Endurance Training for Cyclists

Photo: Ben Herndon/Tandemstock

If you want to go for longer rides, or simply make your go-to neighbor loop more enjoyable, then improving your cycling endurance is a must.

Training for endurance is your best bet for faster, longer, and more comfortable rides. That improvement takes commitment, a plan, and follow-through. But with the right plan and hard work, you'll see results, breathe easier, feel stronger, and recover faster. Here's how you can increase endurance on your bicycle.

Create a Plan and Stick to It

Consistency is the key to success. Working out, tracking your progress, and staying on course will help elevate occasional exercise to a serious training plan. Listen to your body, though, and avoid the common mistake of overtraining. If your knee hurts, you feel unusual discomfort or serious general pain, adjust your workout to accommodate. Nothing in your control will throw off your training quite like an overuse injury.

Start With Your Cardio

One of the most effective ways to improve your endurance is training your cardiovascular system. Exercising your heart and lungs will make your riding more efficient, allowing you to work harder for longer. Here’s a recap of the cardio-training basics:

Build a Base With Low-Intensity Rides

First off, increase the amount of time you spend on your saddle. If you're used to 45-minute rides, do 1 hour, 15 minute; if you're used to 90 minutes, do 2 hours. Work to keep your heart rate consistent throughout this ride at about 70% of maximum. Do these longer, low-intensity rides about two times per week. These rides do not need to be super fast, or up the steepest hill; the important takeaway is simply spending more time, and miles, on your bike.

Interval Training 

This involves periods of high-intensity effort surrounded by rest periods over the course of a single ride. These high-intensity periods can range anywhere from 30 seconds to 5 minutes. Ride at about 90% of your maximum heart rate for the interval, then pedal easy in the rest periods to allow recovery. For example, over the course of a 30-minute ride, do five 1-minute intervals followed by 5 minutes of rest. As you get stronger, increase the number (and length) of intervals on your ride, and decrease the amount of rest between intervals. Do these high-effort exercises about two to three times per week, but not on back-to-back days.

Strength Training

Cycling is an activity that requires strength throughout your body. While it’s easy to feel all that exertion in your leg muscles (especially quads, hamstrings, and calves), don’t forget your other muscle groups; your chest and arms do their share of work on the bike. Training all of these groups will help increase your endurance. Consider doing strength training off your bicycle, about twice a week.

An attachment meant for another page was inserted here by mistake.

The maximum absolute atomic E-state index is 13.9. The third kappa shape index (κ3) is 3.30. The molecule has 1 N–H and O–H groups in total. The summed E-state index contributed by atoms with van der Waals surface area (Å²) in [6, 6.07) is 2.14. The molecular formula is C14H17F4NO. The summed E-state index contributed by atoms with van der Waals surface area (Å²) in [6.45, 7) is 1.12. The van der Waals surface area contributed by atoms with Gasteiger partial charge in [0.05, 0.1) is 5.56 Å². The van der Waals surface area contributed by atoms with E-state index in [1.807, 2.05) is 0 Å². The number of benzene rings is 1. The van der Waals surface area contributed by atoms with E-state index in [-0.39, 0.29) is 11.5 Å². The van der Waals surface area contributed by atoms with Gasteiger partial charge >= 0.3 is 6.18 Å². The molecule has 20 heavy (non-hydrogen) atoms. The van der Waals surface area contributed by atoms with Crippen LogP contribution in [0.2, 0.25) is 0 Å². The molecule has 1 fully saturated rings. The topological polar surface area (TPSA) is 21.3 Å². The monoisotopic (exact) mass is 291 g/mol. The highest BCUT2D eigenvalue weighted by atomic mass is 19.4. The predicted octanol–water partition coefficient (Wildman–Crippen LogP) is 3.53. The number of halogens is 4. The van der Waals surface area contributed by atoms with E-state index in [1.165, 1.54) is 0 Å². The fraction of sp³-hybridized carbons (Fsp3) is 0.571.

Lower Body

Exercises like squats, step-ups, calf raises, and hamstring curls will help improve the major muscle groups of your legs that are critical for cycling.

Upper Body

Your arms and chest do a lot of work for shock absorption and balance on your bicycle. While they don’t propel you forward, they do keep you upright. Activities like push-ups, burpees, and rows will keep your chest and arms from fatiguing early—or ending your ride before your legs even warm up.


Think of your core as the transmission of the body. It creates smooth, efficient, and powerful pedal strokes (not to mention how it helps you balance). Having a strong core will ensure a stable ride. Doing regular core exercises like sit-ups, leg raises, and Russian twists will help maintain a strong core and a stable foundation on your bicycle.


Don’t ignore this essential that ensures you’re ready to ride day-after-day without stiffness or reduced mobility. Riding puts incredible strain on hips, ankles, knees, and neck—incorporate stretching into your strength training after every ride. Consistency will help you recover faster and ride in a more comfortable, and aerodynamic position. Pay special attention to your hips, ensuring that they maintain a full range of motion and avoid becoming overly tight, moving only in the direction of your bike pedal. (That key hip range will keep you on the bike longer, allow you to get more out of your workouts, and prevent injury.)

The Right Equipment

Just as a car gets better fuel efficiency with the right tire pressure, your endurance will improve if your equipment is properly tuned. Make sure your tires are filled to the right pressure, and that your bike fits well.

Rest and Fuel

Bring food on longer rides to fuel for more miles. What you eat on a ride comes down to personal preference, but aim for carbohydrates and fats. If you feel your body running out of steam, eat something mid-ride for a boost. Be sure you’re drinking enough water, too—at least a liter an hour, especially when riding hard. And after the ride, your body needs to rest. Make sure you're getting plenty of sleep so you can recover and be ready to attack your workout the next day.

Get Out There

Results will not arrive without consistent effort and follow-through. Attacking your cardio—improving both your fueling and resting habits, as well as the hard strength and flexibility work off the bike as well—will help you pull ahead at those local fondos, group rides, and tours. Have fun, and pedal hard.

All articles are for general informational purposes.  Each individual’s needs, preferences, goals and abilities may vary.  Be sure to obtain all appropriate training, expert supervision and/or medical advice before engaging in strenuous or potentially hazardous activity.